Valve Disease

Your heart consists of four chambers, and at the exit of each chamber is a set of flaps (also called leaflets or cusps) that create a valve. Your heart valves open and shut to keep your blood flowing in the right direction, and when a valve either does not let enough blood through or does not seal properly, serious complications can arise, resulting in valve disease. Stenosis is one form of valve disease in which the valves stiffen and narrow, not allowing enough blood to pass. Regurgitation is another form in which the valves do not close correctly; this can lead to blood leakage and backflow.

The most common cause of valve disease in adults is degeneration with age of the valve's leaflets. Over time, these flaps can become thickened, floppy or calcified and may fail to open properly.

Other causes of valve disease include the following conditions: 

  • Rheumatic fever, which can cause scarring on the aortic valve and may result in restricted blood flow 
  • Endocarditis, a bacterial infection 
  • Enlarged heart muscle (known as cardiomyopathy) 
  • Coronary disease from blockages 
  • High blood pressure (hypertension) 
  • Aortic aneurysms 
  • Heart tumors (rarely)


Symptoms of Valve Disease
Following are the most common symptoms of valve disease:

  • Palpitations, abnormality of the heartbeat
  • Shortness of breath
  • Weakness or dizziness
  • Rapid weight gain or swelling (from water retention)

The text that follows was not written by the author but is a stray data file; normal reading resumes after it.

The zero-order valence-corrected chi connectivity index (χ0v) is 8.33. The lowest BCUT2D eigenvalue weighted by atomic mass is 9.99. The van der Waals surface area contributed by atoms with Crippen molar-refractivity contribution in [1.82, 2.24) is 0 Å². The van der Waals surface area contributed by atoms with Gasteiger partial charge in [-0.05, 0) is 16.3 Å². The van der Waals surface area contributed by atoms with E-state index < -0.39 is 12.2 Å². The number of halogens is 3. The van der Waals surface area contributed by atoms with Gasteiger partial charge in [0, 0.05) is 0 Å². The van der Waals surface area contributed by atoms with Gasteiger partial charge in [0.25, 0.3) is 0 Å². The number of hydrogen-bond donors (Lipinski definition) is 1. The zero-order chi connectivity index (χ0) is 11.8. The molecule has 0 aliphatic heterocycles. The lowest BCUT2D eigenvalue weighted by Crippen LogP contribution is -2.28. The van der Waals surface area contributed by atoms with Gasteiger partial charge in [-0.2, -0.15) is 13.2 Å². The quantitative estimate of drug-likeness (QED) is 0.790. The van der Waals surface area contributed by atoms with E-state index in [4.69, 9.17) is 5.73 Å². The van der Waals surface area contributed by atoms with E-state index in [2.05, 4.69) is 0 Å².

• Chest pain or pressure, especially upon physical exertion


Keep in mind that these symptoms can also indicate conditions other than valve disease. If you are experiencing any of these conditions, contact your doctor immediately so the cause can be diagnosed and treated promptly.
Diagnosing Valve Disease
The first step to diagnosing valve disease is listening to the heart with a stethoscope. If there is a murmur or other irregularity, your doctor will listen to the lungs for possible fluid buildup, which indicates decreased heart-pumping action.

A chest X-ray and an electrocardiogram (EKG) are often used to help determine whether there is heart enlargement or an irregular rhythm. Other tests used include devices that create a more complete picture of the heart.

Treating Valve Disease
Cardiovascular surgeons at Houston Methodist Hospital are leaders in research, development and application of a range of valve repair and replacement surgery options. The most common types of valve surgeries are repair of mitral valves (between the heart’s upper-left and lower-left chambers) and aortic valves (between the lower-left chamber and the aorta). In cases where the valve cannot be repaired, our surgeons provide a full range of options for valve replacement heart surgery. Some replacements use mechanical valves or stented animal-tissue (xenograft) valves. Others involve the implantation of stentless xenograft valves.

More than 30 percent of aortic valve procedures our specialists perform are by catheter rather than open surgery, which can keep patients out of the intensive care unit, improve recovery times and reduce hospital stays.  

Houston Methodist combines the expertise of cardiologists, cardiovascular surgeons, imaging specialists and cardiovascular anesthesia specialists to collaboratively develop and deliver the best treatment plan for each patient treated for valve disease. Physicians at Houston Methodist DeBakey Heart & Vascular Center Valve Clinic are nationally recognized experts in the diagnosis and treatment of valve disease. Our clinic provides an estimated 1,000 patients annually with focused, prompt assessments and innovative treatment options.


Our physicians at Houston Methodist specialize in managing heart failure at the following convenient locations.